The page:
Nearly one-third of the preschool slots funded by the state of Virginia went unfilled last year because local governments did not provide the required matching funds, according to a school readiness report produced by Smart Beginnings, an advocacy group.
The findings were presented during a briefing for early childhood advocates at the Reston YMCA on Friday.
Emily Griffey, senior policy analyst for the advocacy group Voices for Virginia’s Children, urged the state to take advantage of the preschool slots that “are being left on the table.”
Griffey summarized findings from several recent reports on early childhood programs in Virginia. She said home visiting programs, which provide support services to at-risk parents of infants and toddlers, have lost state funding in recent years and only served about one-third of eligible families. Early intervention services for children with developmental delays were provided to only about a quarter of the 60,000 children whose parents expressed concern, she said.
Some Democratic state lawmakers who attended the event said they are committed to increasing access to early learning opportunities for needy Virginia families but cautioned that funding for early childhood remains a tough sell to many Republican lawmakers in the state.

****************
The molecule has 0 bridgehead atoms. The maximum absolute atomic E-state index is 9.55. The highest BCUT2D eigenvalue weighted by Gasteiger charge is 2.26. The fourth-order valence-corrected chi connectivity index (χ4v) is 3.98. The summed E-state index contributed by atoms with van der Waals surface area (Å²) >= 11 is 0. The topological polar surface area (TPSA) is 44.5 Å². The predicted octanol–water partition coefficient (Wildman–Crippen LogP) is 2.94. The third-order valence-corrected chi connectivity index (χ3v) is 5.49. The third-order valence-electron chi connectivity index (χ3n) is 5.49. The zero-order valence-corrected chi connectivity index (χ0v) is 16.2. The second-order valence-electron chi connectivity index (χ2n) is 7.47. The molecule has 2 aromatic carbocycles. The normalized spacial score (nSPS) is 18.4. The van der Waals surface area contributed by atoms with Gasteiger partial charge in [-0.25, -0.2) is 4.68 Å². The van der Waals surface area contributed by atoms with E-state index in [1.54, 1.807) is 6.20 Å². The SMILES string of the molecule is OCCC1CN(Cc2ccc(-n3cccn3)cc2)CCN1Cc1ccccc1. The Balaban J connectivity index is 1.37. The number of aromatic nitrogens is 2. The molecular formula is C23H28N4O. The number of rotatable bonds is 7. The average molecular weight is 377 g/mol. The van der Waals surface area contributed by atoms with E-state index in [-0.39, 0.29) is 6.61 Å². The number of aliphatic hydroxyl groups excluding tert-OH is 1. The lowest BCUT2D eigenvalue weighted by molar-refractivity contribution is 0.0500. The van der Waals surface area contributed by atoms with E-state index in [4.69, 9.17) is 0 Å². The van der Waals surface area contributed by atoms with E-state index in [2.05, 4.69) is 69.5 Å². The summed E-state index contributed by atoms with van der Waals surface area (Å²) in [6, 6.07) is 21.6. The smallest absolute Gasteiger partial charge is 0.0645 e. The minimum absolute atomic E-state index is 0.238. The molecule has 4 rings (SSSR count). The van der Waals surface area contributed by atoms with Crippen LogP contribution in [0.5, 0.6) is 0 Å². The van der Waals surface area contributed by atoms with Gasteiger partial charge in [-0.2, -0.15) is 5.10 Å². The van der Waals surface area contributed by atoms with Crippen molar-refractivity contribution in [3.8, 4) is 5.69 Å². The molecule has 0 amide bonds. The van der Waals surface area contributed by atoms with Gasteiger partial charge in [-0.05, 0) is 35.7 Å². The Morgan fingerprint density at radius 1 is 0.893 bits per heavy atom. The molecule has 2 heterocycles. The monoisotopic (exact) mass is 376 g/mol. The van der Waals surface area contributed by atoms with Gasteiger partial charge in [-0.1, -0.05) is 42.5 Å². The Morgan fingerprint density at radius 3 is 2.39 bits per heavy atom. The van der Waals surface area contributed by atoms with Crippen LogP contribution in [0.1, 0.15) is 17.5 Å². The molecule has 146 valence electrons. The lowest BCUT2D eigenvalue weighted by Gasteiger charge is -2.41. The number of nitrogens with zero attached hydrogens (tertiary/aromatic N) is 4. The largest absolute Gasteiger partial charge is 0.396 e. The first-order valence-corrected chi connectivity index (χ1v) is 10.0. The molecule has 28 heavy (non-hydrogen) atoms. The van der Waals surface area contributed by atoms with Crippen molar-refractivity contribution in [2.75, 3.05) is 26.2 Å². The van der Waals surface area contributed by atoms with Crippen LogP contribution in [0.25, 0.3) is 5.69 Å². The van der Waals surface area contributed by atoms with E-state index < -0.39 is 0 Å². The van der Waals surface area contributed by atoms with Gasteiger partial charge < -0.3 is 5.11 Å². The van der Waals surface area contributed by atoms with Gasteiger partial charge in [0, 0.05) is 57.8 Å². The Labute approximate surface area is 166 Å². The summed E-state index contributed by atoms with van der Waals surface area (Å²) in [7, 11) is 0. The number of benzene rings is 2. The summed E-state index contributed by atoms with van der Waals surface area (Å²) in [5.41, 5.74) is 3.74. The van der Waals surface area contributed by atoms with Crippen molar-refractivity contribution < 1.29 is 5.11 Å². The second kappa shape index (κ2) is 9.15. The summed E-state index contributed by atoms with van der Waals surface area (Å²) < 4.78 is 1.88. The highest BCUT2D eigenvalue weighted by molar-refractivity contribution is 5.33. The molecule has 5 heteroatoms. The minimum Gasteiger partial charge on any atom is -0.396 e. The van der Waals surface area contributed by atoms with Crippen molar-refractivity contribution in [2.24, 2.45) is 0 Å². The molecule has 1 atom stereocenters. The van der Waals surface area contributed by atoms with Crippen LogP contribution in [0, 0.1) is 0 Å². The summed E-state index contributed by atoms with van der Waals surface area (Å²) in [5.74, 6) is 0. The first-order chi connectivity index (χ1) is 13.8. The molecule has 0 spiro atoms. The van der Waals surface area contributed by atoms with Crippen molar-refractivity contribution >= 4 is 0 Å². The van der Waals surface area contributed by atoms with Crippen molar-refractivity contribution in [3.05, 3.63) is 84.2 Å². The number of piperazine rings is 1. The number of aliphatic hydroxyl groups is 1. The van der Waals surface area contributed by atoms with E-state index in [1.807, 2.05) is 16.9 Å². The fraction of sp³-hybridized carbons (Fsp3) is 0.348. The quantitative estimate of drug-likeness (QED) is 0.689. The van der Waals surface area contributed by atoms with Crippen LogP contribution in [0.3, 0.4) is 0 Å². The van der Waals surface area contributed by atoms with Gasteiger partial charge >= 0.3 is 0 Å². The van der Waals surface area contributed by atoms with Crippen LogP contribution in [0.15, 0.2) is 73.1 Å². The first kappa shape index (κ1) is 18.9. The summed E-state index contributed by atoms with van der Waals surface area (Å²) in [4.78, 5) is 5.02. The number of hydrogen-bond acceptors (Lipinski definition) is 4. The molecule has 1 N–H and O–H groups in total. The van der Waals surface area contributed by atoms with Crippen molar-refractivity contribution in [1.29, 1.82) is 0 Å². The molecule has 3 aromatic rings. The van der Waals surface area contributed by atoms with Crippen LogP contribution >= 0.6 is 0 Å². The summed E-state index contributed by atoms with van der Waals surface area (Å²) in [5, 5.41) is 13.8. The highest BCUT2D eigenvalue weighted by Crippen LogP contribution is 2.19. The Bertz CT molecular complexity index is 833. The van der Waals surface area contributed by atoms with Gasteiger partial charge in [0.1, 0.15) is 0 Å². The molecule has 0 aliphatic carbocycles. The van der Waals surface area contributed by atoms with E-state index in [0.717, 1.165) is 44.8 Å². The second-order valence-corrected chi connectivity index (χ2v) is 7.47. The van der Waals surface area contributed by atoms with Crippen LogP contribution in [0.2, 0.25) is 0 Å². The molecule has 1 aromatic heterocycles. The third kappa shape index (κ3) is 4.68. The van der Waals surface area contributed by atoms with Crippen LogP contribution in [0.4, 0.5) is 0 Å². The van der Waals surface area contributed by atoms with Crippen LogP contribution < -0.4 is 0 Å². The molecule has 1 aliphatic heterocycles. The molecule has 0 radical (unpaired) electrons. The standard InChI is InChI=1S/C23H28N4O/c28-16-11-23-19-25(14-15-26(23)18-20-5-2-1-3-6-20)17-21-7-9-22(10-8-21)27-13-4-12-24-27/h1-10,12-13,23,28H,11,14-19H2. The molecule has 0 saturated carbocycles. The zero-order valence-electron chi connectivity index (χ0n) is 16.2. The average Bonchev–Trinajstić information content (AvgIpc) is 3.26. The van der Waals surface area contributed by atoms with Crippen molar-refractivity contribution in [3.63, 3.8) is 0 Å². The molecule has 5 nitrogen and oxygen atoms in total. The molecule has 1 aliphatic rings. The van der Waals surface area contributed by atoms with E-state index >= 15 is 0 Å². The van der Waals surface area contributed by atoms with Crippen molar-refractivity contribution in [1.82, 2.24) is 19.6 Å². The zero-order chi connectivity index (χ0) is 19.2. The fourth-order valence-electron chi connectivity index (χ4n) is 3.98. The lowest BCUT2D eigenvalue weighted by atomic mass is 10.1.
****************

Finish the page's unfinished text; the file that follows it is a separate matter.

“You guys are talking about good policy, but we have to think about politics,” said Sen. Janet D. Howell (D-Fairfax).
The Virginia Preschool Initiative was created in 1996 as a state-subsidized pre-kindergarten program for 4-year-olds from low-income families. The state funded 24,483 pre-kindergarten spots last year. Nearly 7,500 of those slots — or 31 percent -- went unfilled.
Local leaders say barriers to participation include difficulty meeting the required funding match, finding classroom space or qualified teachers, and inadequate per-pupil state funding for the program.
The Smart Beginnings report suggests that many of these concerns could be addressed through policies that make the program affordable to more local governments.
In Northern Virginia, local participation varies widely. Arlington County used 100 percent of its 537 slots, while Prince William County used only 36 or its 1,600 identified slots.